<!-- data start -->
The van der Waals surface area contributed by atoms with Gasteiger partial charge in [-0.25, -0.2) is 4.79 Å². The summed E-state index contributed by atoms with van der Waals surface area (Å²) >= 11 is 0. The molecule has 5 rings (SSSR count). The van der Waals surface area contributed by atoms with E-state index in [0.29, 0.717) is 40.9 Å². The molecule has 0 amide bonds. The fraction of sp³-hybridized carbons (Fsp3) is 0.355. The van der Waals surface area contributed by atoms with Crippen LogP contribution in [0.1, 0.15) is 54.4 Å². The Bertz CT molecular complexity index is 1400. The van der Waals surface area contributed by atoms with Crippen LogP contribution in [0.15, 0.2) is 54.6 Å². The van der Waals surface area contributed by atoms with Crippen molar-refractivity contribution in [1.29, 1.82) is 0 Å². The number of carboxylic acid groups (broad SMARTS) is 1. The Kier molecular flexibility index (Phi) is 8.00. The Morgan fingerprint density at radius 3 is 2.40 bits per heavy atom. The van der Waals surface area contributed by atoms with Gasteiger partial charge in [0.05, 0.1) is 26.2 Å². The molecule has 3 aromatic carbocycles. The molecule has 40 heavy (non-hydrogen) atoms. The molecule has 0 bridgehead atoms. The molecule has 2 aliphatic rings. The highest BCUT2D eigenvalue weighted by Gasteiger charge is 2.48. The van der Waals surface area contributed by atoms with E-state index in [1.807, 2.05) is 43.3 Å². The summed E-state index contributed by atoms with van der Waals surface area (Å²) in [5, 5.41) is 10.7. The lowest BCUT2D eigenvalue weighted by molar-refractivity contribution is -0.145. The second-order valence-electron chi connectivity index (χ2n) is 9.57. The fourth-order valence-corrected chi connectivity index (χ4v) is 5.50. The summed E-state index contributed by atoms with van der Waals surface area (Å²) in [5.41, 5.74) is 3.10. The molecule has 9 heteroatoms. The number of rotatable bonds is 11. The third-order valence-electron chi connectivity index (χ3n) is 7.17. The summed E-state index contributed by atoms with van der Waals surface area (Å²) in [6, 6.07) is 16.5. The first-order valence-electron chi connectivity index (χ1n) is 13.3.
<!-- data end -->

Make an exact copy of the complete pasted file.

The van der Waals surface area contributed by atoms with Gasteiger partial charge in [-0.25, -0.2) is 4.79 Å². The summed E-state index contributed by atoms with van der Waals surface area (Å²) >= 11 is 0. The molecule has 5 rings (SSSR count). The van der Waals surface area contributed by atoms with E-state index in [0.29, 0.717) is 40.9 Å². The molecule has 0 amide bonds. The fraction of sp³-hybridized carbons (Fsp3) is 0.355. The van der Waals surface area contributed by atoms with Crippen LogP contribution in [0.1, 0.15) is 54.4 Å². The Bertz CT molecular complexity index is 1400. The van der Waals surface area contributed by atoms with Crippen LogP contribution in [0.15, 0.2) is 54.6 Å². The van der Waals surface area contributed by atoms with Crippen molar-refractivity contribution in [1.29, 1.82) is 0 Å². The number of carboxylic acid groups (broad SMARTS) is 1. The Kier molecular flexibility index (Phi) is 8.00. The Morgan fingerprint density at radius 3 is 2.40 bits per heavy atom. The van der Waals surface area contributed by atoms with Gasteiger partial charge in [0.05, 0.1) is 26.2 Å². The molecule has 3 aromatic carbocycles. The molecule has 40 heavy (non-hydrogen) atoms. The molecule has 0 bridgehead atoms. The molecule has 2 aliphatic rings. The highest BCUT2D eigenvalue weighted by Gasteiger charge is 2.48. The van der Waals surface area contributed by atoms with E-state index in [1.807, 2.05) is 43.3 Å². The summed E-state index contributed by atoms with van der Waals surface area (Å²) in [5, 5.41) is 10.7. The lowest BCUT2D eigenvalue weighted by molar-refractivity contribution is -0.145. The second-order valence-electron chi connectivity index (χ2n) is 9.57. The fourth-order valence-corrected chi connectivity index (χ4v) is 5.50. The summed E-state index contributed by atoms with van der Waals surface area (Å²) in [5.41, 5.74) is 3.10. The molecule has 9 heteroatoms. The number of rotatable bonds is 11. The third-order valence-electron chi connectivity index (χ3n) is 7.17. The summed E-state index contributed by atoms with van der Waals surface area (Å²) in [6, 6.07) is 16.5. The first-order valence-electron chi connectivity index (χ1n) is 13.3.